The Feast of Unleavened Bread
The Feast of Unleavened Bread occurs the day after Passover and gives us a picture of removing sin from our lives immediately as we are set free from bondage in Egypt. In this feast we can see the sinless Messiah and the sanctifying work of YaHuWaH’s Ruach haKodesh.
As we remove the physical leaven from our homes we should also strive to remove the spiritual leaven of sin from our lives.
Consider what Scripture says about this festival and the commandments surrounding it: what are we to do and when are we to do it? And we should never forget the One for whom we do all of it: our Maker and Redeemer.
We should also consider the millennia-old traditions associated with the feast and see how those traditions can enhance our celebration and understanding of the event.
We should “open our eyes” to see Yahusha in the feasts. Scripture was given to speak of Him and we should listen and hear its voice… His voice… during these times.
What Scripture Says About The Feast of Unleavened Bread
Who: All the congregation of Yisra’El. (Exodus 12:3)
The Hebrew word translated as “congregation” is עדה, (edah– Strong’s #5712) literally means an “assembly” or “congregation”. Exodus 12:3 is the very first time in Scripture that this word is used.
Normally references to Yisra’El as a group are made as “the children [benei] of Yisra’El“. Why is edah used instead of benei? Maybe because it wasn’t just “the Jews” that YaHuWaH brought out of Egypt. There was a mixed multitude of many peoples who came out of Egypt with children of Yisra’El (see Exodus 12:38) and it was this entire group that comprised the “congregation” or edah.
What: cease from having and eating leaven.
Here are the specific commandments regarding the feast:
Unleavened Bread [מצה, matzah, plural matzot, Strong’s #4682] shall be eaten for seven days (Exodus 12:15, 13:6-7).
Unleavened Bread [מצה, matzah] is to be eaten from the fourteenth day of the first month (i.e. Passover) until the twenty-first day of the month at evening (Exodus 12:18).
In all your dwellings [מושׁב, moshav] you shall eat matzah (Exodus 12:20).
For seven days you shall eat matzah (Leviticus 23:6, Numbers 28:17).
Leaven [שׂאר, seor, Strong’s #7603] shall be removed from your home on the first day (Exodus 12:15).
Whoever eats anything leavened [חמץ, chametz, Strong’s #2557] from the first day until the seventh day shall but cut off from Yisra’El (Exodus 12:15).
Seven days there shall be no leaven [seor] found in your houses (Exodus 12:19).
Whoever eats what is leavened [מחמצת, machmetset, literally “that which is leavened”] shall be cut off from the congregation [edah] of Yisra’El, whether an alien [ger] or a native [ezrach] of the land (Exodus 12:19).
You shall not eat anything leavened [machmetset] (Exodus 12:20).
Nothing leavened [chametz] shall be seen among you nor shall leaven [seor] be seen among you in all your borders (Exodus 13:7).
On the first day is to be a set-apart assembly [מקרא-קדש, miqra qodesh] (Exodus 12:16).
On the seventh day is to be a set-apart assembly [miqra qodesh] (Exodus 12:16) and a feast to YaHuWaH (Exodus 13:6).
No work [מלאכה, melakhah] is to be done on the first and seventh days except the work of preparing food (Exodus 12:16).
Feast of Unleavened Bread is to be observed because on that day the Yisraelites were brought out of Egypt (Exodus 12:17).
Feast of Unleavened Bread is to be observed throughout all generations as a permanent ordinance [chuqat olam] (Exodus 12:17).
The first night is to be observed to YaHuWaH for having brought them out from the land of Egypt (Exodus 12:42).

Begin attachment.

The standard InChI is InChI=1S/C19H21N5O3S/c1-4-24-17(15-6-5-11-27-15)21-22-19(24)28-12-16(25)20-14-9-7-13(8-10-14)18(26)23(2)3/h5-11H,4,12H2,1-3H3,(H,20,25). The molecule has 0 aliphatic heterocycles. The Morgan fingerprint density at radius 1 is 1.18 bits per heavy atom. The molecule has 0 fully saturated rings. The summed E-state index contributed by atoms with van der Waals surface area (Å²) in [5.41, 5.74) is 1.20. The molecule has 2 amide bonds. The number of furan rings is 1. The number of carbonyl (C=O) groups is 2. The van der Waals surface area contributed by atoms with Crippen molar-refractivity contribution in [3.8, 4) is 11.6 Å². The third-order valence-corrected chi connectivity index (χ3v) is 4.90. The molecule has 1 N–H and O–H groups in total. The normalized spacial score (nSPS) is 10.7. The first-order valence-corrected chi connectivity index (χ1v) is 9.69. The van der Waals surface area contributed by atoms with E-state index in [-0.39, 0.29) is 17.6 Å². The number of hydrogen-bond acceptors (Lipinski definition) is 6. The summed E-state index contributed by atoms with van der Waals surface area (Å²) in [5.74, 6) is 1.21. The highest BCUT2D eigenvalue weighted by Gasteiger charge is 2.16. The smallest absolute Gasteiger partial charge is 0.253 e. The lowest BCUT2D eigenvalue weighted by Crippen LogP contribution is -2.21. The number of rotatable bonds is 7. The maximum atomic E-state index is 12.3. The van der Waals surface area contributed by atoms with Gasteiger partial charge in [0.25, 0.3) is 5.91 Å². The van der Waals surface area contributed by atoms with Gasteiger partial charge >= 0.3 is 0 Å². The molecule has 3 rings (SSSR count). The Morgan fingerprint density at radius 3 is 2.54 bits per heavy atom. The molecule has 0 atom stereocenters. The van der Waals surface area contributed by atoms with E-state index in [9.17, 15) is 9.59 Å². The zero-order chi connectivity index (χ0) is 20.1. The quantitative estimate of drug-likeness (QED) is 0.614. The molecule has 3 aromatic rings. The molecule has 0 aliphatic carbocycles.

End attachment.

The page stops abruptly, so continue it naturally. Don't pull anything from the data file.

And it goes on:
On the first day shall be a holy convocation [miqra qodesh] and no “laborious work” or “servile work” [מלאכת עבדה, melakhet avodah] shall be done (Leviticus 23:7, Numbers 28:18).
The seventh day is a set-apart assembly [miqra qodesh] and no “laborious work” [melakhet avodah] shall not be done (Leviticus 23:8, Numbers 28:25).
There is to be a “solemn assembly” [עצרה, atsarah] on the seventh day and no work shall be done on it (Deuteronomy 16:8).
The week of the Feast of Unleavened Bread is one of the three times when all the males of Yisra’El are required to appear before YaHuWaH (Deuteronomy 16:16).
The men shall not appear before YaHuWaH empty handed (Deuteronomy 16:16).
The offerings were made once the Tabernacle (and later the Temple) was built.
For seven days you shall present an “offering by fire” [אשּׁה, isheh] to YaHuWaH (Leviticus 23:8).
The “offering by fire” [isheh] includes the following:
Two bulls and one ram and seven male lambs one year old without defect (Numbers 28:19).
A grain offering of fine flour mixed with oil; three-tenths of an ephah for the bull, two-tenths for the ram (Numbers 28:20), and one-tenth for each of the seven lambs (Numbers 28:21).
A male goat for a sin offering [חטאת, chata’at] to make atonement (Numbers 28:22).
These sacrifices were brought in addition to the regular morning offering (Numbers 28:23).
Two bulls, one ram, and seven male lambs were to be offered each day during the seven days of the festival (Numbers 28:24)
There are 4 places in Scripture where we are commanded to tell our children regarding the Passover and the Exodus from Egypt. The telling (Hebrew: הגדה, hagadah) and recollection of YaHuWaH’s work in removing His people from Egypt is a significant part of the feast.
“And when your children say to you, ‘What does this rite mean to you?’ you shall say, ‘It is a Passover sacrifice to YaHuWaH who passed over the houses of the sons of Yisra’El in Egypt when He smote the Egyptians, but spared our homes.'” And the people bowed low and worshiped. (Exodus 12:26)
“You shall tell your son on that day, saying, ‘It is because of what YaHuWaH did for me when I came out of Egypt.'” (Exodus 13:8)
“And it shall be when your son asks you in time to come, saying, ‘What is this?’ then you shall say to him, ‘With a powerful hand YaHuWaH brought us out of Egypt, from the house of slavery.” (Exodus 13:14)